Proof. Since and are the splittings corresponding to and , respectively, then and . Let . Then . Hence . Since is injective, there exists a unique such that . We need to show that . Let . Then and , by injectivity of . Hence . Thus there exists such that . Hence . Therefore . Conversely, let . Then there exists such that . Applying on both sides, we get . Now applying on both sides, we get and therefore . Using the defining property of and injectivity of , . Therefore . Hence . Thus . Therefore
By applying the technique discussed in  for Weyl algebra, we give a procedure to calculate the projective dimension of a module over the Laurent polynomial ring. We also describe an algorithm to compute the projective dimension of a module.
Procedure. The first step is to define the Laurent polynomial ring in terms of quotient ring as
The second step is to test whether the -module is projective or not. If is projective, then again we test whether is stably free or not, that is, we find a matrix that defines an isomorphism , for some positive integers and . If is stably free, then the next step is to find finite free resolution of the projective module . We denote the homomorphisms with their matrices to simplify the notation.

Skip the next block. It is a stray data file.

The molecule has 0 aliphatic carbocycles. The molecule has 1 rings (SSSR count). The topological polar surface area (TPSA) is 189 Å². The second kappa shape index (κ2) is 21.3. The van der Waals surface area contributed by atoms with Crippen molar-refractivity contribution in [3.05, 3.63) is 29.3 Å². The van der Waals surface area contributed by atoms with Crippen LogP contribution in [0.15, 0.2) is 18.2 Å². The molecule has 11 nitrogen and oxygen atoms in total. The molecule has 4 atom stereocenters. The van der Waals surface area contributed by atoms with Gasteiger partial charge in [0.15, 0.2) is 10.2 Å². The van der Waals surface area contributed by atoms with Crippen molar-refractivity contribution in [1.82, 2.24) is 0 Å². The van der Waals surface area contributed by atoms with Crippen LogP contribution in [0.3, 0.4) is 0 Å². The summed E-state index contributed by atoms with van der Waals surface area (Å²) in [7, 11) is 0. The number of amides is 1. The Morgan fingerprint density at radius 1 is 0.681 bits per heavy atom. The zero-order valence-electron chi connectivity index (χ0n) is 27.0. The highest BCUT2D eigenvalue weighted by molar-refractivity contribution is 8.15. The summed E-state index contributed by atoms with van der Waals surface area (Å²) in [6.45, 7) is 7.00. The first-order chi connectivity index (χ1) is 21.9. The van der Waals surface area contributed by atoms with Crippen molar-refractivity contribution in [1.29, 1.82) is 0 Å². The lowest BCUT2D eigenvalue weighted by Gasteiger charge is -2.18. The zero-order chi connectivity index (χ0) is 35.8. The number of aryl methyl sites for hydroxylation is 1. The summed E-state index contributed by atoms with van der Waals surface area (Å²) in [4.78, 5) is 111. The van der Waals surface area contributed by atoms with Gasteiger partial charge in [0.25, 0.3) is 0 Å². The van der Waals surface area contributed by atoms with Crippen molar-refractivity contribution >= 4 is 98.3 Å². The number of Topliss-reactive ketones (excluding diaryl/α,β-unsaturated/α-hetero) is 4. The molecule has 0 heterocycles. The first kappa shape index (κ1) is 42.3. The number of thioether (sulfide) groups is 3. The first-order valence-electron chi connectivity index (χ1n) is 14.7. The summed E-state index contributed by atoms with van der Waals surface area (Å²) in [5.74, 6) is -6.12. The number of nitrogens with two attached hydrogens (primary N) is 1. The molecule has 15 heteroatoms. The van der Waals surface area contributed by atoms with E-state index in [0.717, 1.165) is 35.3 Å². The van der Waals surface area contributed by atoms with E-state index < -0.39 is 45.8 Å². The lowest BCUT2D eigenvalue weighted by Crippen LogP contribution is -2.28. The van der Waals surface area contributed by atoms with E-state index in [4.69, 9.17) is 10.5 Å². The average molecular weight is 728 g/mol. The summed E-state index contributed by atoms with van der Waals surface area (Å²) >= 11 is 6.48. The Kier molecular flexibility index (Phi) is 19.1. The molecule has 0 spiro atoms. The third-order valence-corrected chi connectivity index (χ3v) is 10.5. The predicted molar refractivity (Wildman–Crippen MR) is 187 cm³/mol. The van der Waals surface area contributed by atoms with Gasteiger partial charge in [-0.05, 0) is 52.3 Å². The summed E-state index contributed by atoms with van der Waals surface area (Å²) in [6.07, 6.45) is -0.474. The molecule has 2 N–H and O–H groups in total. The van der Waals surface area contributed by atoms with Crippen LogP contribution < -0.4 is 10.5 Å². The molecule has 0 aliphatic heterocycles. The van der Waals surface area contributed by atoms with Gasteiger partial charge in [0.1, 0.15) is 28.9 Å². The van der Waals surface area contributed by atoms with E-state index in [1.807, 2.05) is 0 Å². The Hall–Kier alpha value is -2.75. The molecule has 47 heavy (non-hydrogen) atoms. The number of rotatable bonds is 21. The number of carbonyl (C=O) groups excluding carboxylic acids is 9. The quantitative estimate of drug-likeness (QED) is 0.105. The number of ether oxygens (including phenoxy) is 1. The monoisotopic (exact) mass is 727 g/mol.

Given an -module defined by a system of generators in some , choose a free -module and a surjection with kernel , then we get an exact sequence Now, choose a free -module together with a surjection map with kernel . Again we choose a free -module together with a surjection with kernel , then we get an exact sequence Continuing this process, we have an exact sequence which is a free resolution of the module , with , where . For is a free resolution of module . Since is a projective module, this sequence splits, so there exists such that . We can compute the matrix from the rows of the matrix . We express each vector of the canonical basis of as a linear combination of the rows of , and with these coefficients we construct the matrix . Using Lemma 3.1, the exact sequence in (3.7) splits, giving another exact sequence Then . Since is a projective module, the short exact sequence splits, so is projective. Hence . Suppose is not projective, then the short exact sequence (3.9) does not split. Therefore is not projective. For , the exact sequence (3.6) does not split, therefore is not projective. Continuing this process are not projective and is projective. In this way after performing a finite number of steps, we obtain the minimum length of free resolution of which is the projective dimension of such that see Algorithm 1.
Remark 3.2. Now we give an algorithm to calculate the projective dimension of a module over the Laurent polynomial ring. We follow the technique discussed in  over polynomial ring.
Example 3.3. Let
;**quotient ring from ideal**;;Poly ;Poly ;Ideal ;Resolution = mres;We find a resolution of over Laurent polynomial ring:.
Hence, projective dimension of is 0.
Example 3.4. Let
**quotient ring from ideal**poly ; poly ;;resolution .
We find a resolution of over Laurent polynomial ring:
Hence, projective dimension of is 11.
4. A Cancellation Theorem for Projective Modules over Laurent Polynomial Ring